The Fort Pitt Tunnels

The Fort Pitt Tunnels southern portal.

The Fort Pitt Tunnels, completed in 1960, along with the accompanying Fort Pitt Bridge, were instrumental in linking the city of Pittsburgh with the growing suburbs to the south. The recently completed Parkway West now extended all the way from downtown Pittsburgh to the airport in Moon Township and on to Beaver Falls. The interchange at Interstate 79 now provided a convenient link with the US Interstate system.

This was just another of the major transportation upgrades initiated in the 1950s as part of Mayor David Lawrence's Renaissance I, contributing to the development of the Greater Pittsburgh metropolitan area. The effect of the Fort Pitt Tunnels rivaled those of the Liberty Tunnels and Bridge in the 1920s.

The Banksville Traffic Circle in 1950

Prior to 1950, the Banksville Traffic Circle (shown above in 1948) was the connecting link for Saw Mill Run Boulevard, Banksville Road and Woodville Avenue, a two lane roadway which was the only route to the West End. Getting from this point to downtown Pittsburgh was still a difficult travel, either south to the Liberty Tunnels or north along Woodville Avenue to the West End Circle. The circle would be replaced in the early-1950s.

The photos below show the traffic circle in 1950 (left), during construction of the West End Bypass extension, and the new Fort Pitt Tunnels/I-279 interchange in 1958 (right), during tunnel construction.

The Banksville Circle in 1950 showing the beginning
phases of the construction of the West End Bypass
which extended Saw Mill Run Blvd to Carson Street.    The new interchange at the Fort Pitt Tunnels
eliminated the old Banksville Circle and helped
extend the Saw Mill Run Blvd to Carson Street.

The dotted line shows the path of the tunnels from the southern portal to the northern portal and downtown Pittsburgh. Also shown is the modern interchange constructed to link Saw Mill Run Boulevard, the West End Bypass, the Parkway West, Banksville Road and Woodville Avenue. The groundbreaking ceremony was held April 17, 1957, and drilling began August 28. The estimated cost for the new tunnels was $17 million.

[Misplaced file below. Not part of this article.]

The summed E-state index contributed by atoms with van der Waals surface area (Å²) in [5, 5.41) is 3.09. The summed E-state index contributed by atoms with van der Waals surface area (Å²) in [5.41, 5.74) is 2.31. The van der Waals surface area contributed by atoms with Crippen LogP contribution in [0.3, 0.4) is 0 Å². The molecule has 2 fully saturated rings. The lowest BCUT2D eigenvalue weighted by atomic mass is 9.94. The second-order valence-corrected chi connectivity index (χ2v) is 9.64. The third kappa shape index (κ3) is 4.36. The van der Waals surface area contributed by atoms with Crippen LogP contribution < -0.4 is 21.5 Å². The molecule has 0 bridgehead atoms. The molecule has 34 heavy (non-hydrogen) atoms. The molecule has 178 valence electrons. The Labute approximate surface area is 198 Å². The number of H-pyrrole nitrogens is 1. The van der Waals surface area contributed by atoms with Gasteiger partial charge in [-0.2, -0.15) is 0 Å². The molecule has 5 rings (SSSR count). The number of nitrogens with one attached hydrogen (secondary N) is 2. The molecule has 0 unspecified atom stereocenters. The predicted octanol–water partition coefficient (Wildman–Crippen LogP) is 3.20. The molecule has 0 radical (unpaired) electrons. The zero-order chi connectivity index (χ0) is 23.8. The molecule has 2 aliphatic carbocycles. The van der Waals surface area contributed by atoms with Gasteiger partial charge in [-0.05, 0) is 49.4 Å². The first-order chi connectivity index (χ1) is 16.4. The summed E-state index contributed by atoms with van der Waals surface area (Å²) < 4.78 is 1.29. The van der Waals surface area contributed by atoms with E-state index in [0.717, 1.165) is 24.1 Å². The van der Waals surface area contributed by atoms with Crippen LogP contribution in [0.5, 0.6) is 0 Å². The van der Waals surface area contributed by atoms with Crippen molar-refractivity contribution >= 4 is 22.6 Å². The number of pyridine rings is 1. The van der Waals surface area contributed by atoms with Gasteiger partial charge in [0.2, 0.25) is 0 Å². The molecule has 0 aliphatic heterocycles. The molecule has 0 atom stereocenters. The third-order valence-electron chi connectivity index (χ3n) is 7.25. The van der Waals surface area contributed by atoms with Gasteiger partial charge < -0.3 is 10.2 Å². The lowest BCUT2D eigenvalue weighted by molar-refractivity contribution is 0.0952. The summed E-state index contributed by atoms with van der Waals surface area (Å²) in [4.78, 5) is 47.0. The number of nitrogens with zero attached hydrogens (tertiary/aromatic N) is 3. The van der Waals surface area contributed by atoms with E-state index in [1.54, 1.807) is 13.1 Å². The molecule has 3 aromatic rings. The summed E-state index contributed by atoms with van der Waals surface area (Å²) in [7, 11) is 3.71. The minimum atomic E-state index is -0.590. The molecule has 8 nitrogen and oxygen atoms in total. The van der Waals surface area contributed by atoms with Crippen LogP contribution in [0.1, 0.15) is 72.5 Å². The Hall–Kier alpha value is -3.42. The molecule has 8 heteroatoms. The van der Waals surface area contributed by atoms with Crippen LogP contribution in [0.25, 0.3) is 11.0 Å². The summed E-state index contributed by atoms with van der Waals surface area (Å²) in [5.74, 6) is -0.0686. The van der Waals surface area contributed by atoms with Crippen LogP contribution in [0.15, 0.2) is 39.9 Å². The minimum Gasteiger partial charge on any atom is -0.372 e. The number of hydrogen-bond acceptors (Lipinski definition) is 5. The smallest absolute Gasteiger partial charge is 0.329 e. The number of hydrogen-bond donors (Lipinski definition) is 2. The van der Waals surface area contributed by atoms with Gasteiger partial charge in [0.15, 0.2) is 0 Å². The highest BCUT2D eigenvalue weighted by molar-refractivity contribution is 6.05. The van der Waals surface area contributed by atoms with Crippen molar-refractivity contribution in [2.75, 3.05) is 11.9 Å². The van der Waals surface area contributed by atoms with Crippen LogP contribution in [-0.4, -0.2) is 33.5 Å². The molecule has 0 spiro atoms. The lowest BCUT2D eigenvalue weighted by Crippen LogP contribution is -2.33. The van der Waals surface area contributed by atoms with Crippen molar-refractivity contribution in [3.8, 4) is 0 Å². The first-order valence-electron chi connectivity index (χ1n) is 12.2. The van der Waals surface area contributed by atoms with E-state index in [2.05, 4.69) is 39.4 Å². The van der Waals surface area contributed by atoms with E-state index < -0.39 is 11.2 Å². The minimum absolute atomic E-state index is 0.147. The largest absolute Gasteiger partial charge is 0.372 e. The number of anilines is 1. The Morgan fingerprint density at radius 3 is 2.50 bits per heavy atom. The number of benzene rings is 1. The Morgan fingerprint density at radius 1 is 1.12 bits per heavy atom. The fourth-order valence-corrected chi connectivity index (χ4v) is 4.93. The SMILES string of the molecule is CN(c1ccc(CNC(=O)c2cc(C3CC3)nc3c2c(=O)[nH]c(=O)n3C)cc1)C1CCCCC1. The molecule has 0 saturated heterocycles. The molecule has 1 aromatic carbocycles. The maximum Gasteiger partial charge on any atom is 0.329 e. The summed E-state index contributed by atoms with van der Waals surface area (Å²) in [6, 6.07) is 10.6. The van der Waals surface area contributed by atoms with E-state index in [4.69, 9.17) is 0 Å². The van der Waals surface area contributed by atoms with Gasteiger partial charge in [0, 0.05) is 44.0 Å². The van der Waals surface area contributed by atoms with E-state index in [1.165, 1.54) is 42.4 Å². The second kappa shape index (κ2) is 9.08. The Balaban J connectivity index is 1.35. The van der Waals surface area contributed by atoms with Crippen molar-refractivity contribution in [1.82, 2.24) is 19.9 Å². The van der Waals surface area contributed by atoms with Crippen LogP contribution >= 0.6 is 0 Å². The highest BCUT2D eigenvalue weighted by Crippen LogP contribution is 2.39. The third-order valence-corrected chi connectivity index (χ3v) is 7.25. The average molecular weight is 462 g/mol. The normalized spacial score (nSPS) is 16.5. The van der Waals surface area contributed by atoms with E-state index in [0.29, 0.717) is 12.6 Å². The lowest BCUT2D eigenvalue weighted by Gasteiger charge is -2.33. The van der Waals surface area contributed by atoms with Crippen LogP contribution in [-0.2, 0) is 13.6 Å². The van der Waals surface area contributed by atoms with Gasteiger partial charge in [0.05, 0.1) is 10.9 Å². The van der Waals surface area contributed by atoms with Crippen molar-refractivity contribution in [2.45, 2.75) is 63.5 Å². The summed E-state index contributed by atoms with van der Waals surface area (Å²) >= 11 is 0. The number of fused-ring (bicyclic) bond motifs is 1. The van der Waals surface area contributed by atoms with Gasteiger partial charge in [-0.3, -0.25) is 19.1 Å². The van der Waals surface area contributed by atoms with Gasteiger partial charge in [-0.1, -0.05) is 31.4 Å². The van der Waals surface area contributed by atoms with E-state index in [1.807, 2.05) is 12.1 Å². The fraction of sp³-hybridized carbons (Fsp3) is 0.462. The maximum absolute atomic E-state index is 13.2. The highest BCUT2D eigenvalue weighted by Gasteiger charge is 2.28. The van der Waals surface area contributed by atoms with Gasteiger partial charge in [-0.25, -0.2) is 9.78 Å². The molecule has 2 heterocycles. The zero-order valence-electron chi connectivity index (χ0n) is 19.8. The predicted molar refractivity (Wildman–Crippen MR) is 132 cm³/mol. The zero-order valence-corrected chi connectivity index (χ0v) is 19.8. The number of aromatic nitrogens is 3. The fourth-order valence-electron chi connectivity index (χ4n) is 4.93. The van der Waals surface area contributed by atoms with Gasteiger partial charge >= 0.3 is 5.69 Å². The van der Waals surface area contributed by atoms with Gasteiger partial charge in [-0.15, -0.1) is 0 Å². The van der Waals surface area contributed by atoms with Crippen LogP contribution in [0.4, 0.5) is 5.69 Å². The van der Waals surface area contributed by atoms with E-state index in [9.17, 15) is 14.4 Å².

Fort Pitt Tunnel Construction (1957-1959)




Looking out the north portal of the Fort Pitt
Tunnels at downtown Pittsburgh.

The photos above show the construction phase of the Fort Pitt Tunnel project. As workers blasted through the rock, steel ribbing was inserted to keep the tunnels from collapsing. Construction took nearly two years. Along with the Fort Pitt Bridge, which were under construction at the same time, the new gateway to the City of Pittsburgh was a much needed addition to the ever-increasing traffic flow, and one of the cornerstones of a modernization effort proposed by famed planner, Robert Moses, in 1939 known as the "Moses Plan".

Dedication Day - September 1, 1960.

Governor Joseph Barr (no hat) and Mayor David Lawrence (hat in hand) are the first passengers to travel through the newly Completed Fort Pitt Tunnels and across the newly constructed Fort Pitt Bridge on dedication day, September 1, 1960. Of the highway tunnels in Allegheny County, the Fort Pitt Tunnels (3,614 feet) on the Parkway West are third in length behind the Liberty Tubes (5,889 feet) and the Squirrel Hill Tunnels (4,225 feet) on the Parkway East.

The Fort Pitt Tunnels northern portal.

The northern portals on the city side of the Fort Pitt Tunnels are vertically offset to allow traffic to mesh with the stacked deck of the Fort Pitt Bridge. Traffic into downtown crosses the bridge on the upper deck. Outbound traffic uses the lower bridge deck and passes into a tunnel portal which is about thirty feet lower in elevation.

The outbound bore gradually rises to meet the elevation of its neighbor so that the southern portals are equal in elevation. The Fort Pitt Tunnels underwent a major rehabilitation in the mid-2000s along with the bridge, which included a new roadbed, lighting and a thorough cleaning.

View of Fort Pitt Bridge and City of
Pittsburgh when exiting the Fort Pitt Tunnels.

Famous as the "best way to enter an American city," motorists traveling from the West on Interstate 279 are given no visual clues regarding their nearness to downtown Pittsburgh as they enter the Fort Pitt Tunnels. When their vehicle emerges on the other side, the Golden Triangle suddenly bursts into view framed by the golden crossbracing of the bridge's arches.

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